Vsu is the intensity adjustment potential;
K1 is the gain in the feedback loop 44;
D(s) is the transfer function of the photodetector 40;
M(s) is the combined transfer function of Ta, TA, and Td; and
(s) represents the Laplacian function.
Automatic exposure control 12 will hold the intensity of write beam 13' relatively constant at the level determined by the set point potential Vsu. Vsu may be set to the desired intensity adjustment potential manually, or as will appear more fully, automatically in response to the operating conditions of scanner 10 as will appear.
As will be understood, operational changes occurring in scanner 10 due primarily to wear and tear on the scanner components, misadjustments, dirt contamination, etc. may also effect the quality of the image output by scanner 10. The automatic intensity control 12 of the present invention permits those operational changes that occur during use and over the life time of scanner 10 that are susceptible to accommodation through adjustment of the intensity of beam 13 to be made.
To enhance accuracy, the set point potential Vsu is responsive to the charging conditions of recording member 22 which as will be understood by those skilled in the xerographic arts may change with aging of the recording member, wear of the charge corotron 80, etc. Referring to FIG. 1, a suitable charge sensor such as an electrostatic voltmeter 81 is used to monitor recording member charge conditions, probe 83 of voltmeter 81 being disposed in predetermined spaced operative relation with the photosensitive surface 21 of recording member 22 downstream of charge corotron 80 to measure the charge on recording member 22. The output of voltmeter 81 is fed via line 85 to one input of a comparator 86. A second input of comparator 86 is coupled to a predetermined reference potential V. The output of comparator 86 to line 87 comprises the set point potential Vsu and represents a comparison of the current charging condition of recording member 22 relative to the desired charging condition as represented by the reference potential V.
In the embodiment shown in FIG. 5, where like numbers refer to like parts, a successive approximation register 65 is used to search out a digital word that represents the desired intensity of write beam 13'. To enhance accuracy, the scan line is divided into a series of n segments, and a specific word is determined for each line segment.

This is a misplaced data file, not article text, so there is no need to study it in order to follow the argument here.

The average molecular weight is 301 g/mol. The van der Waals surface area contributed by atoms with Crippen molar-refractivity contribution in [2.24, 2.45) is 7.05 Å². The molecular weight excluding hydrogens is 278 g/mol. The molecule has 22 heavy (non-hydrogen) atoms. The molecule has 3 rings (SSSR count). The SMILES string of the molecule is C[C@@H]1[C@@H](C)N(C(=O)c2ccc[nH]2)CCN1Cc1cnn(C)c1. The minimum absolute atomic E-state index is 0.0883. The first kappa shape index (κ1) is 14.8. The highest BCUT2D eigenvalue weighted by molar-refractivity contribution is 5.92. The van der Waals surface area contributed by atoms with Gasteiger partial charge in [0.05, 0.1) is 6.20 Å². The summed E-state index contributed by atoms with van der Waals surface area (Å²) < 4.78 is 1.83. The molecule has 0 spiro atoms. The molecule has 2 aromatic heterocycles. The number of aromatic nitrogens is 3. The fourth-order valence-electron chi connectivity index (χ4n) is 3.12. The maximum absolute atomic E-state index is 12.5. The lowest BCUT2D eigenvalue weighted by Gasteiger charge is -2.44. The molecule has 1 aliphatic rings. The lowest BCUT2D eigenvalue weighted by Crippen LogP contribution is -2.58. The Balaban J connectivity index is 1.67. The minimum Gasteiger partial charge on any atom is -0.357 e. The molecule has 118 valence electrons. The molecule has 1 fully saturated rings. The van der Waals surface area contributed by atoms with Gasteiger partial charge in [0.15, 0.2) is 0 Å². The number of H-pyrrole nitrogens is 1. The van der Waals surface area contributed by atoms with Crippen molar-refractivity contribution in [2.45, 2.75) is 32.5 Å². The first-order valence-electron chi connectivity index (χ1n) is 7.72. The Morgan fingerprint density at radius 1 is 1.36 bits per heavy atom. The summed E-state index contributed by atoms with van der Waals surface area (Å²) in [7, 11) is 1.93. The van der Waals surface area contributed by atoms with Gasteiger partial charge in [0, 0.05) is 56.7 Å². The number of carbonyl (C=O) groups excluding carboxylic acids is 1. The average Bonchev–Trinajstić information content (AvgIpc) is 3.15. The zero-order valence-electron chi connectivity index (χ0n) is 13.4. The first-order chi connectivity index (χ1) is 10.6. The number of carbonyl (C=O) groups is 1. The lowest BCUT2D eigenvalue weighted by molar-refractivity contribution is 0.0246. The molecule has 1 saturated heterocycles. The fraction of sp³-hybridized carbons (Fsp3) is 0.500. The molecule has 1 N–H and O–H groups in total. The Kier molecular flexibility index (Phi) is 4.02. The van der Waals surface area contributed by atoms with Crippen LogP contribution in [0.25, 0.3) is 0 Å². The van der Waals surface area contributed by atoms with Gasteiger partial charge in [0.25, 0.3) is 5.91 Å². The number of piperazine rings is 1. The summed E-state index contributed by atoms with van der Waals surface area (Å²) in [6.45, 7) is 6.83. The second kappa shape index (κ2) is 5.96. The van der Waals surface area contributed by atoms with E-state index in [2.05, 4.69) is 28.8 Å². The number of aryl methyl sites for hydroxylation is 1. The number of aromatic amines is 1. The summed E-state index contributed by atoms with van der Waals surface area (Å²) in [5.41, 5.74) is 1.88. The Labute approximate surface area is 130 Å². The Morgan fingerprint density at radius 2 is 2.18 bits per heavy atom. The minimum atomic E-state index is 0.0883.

In this embodiment, a comparator 68 is provided for comparing the current beam intensity potential Vi output by differencing circuit 54 and the intensity set point potential Vsu, comparator 68 having one input coupled to the output of circuit 54 with the other input coupled to the source of the intensity set point potential Vsu. The output of comparator 68 is fed to one input of register 65. A bi-directional bus 70 couples register 65 with a suitable memory 69 and with digital-to-analog (D/A) converter 66. Memory 69 stores the words representing each specific correction signal for each n segment of the scan line for access during image scanning to control modulator power and maintain the intensity of write beam 13' substantially constant. Memory 69 is connected to D/A 66 for input to the intensity control port of pulse modulating circuit 47.
A suitable control logic 72 is provided for controlling the direction of bus 70. Additionally, logic 72 controls the address and read/write lines of memory 69 through a control line 67. Control logic 72 also has page (PAGE SYNC)) and image line (LINE SYNC) synchronizing signal inputs to enable interdocument gap 53, the white or calibration lines, and start of each image line to be identified for each image page. Synchronizing clock signals from pixel clock 50 are input to logic 72 to synchronize operation of the components with each other and with the image signal input.